Bed bugs are tiny pests that are mostly found in humid climates. These insects are reddish brown in color and feed on blood. They are usually found in the following places:
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The name bed bug derives from the preferred habitat of Cimex lectularius: warm houses and especially near or inside beds or other sleep areas. Bed bugs are mainly active at night, but are not exclusively nocturnal. They usually feed on their hosts without being noticed.
Just saying the words "bed bugs" is usually enough to make most people visibly shudder, haunted by visions of recurring infestations and expensive fumigation. So we talked to Brittany Campbell, Ph.D., staff entomologist for the National Pest Management Association—and probably one of the few people in the world who seems genuinely excited to talk about bed bugs—to demystify the pests.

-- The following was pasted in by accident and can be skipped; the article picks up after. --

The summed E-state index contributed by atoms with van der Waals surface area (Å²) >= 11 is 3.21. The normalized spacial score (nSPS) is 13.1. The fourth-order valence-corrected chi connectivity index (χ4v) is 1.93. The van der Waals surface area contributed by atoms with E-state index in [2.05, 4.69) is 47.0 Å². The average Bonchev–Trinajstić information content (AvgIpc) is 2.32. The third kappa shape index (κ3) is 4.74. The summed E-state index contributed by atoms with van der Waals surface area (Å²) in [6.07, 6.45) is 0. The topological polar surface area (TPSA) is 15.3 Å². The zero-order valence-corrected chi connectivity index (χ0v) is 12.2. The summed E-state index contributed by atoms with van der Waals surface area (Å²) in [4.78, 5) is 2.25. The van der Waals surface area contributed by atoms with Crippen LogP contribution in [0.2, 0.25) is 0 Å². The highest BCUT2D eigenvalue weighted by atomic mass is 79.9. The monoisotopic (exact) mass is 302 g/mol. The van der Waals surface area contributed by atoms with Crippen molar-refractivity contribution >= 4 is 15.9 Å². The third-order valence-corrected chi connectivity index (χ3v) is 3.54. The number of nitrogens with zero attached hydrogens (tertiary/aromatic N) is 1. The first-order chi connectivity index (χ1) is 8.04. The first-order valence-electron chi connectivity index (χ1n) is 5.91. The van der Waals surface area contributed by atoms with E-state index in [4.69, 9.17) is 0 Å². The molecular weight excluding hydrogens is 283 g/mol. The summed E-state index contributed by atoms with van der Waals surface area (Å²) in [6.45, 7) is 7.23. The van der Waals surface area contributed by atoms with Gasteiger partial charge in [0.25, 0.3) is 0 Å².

Bed bugs have been around since our ancestors lived in caves. The bed bugs lived in the caves too, feeding on humans and later bats after people found other places to live. The last noted problem with bed bugs occurred in the 1950s, but they have returned to become a problem once again in recent years.
Bed bugs usually come out at night for a blood meal. However, they are opportunistic insects and can take a blood meal during the day, especially in heavily-infested areas. Bed bugs usually require 5-10 minutes to engorge with blood.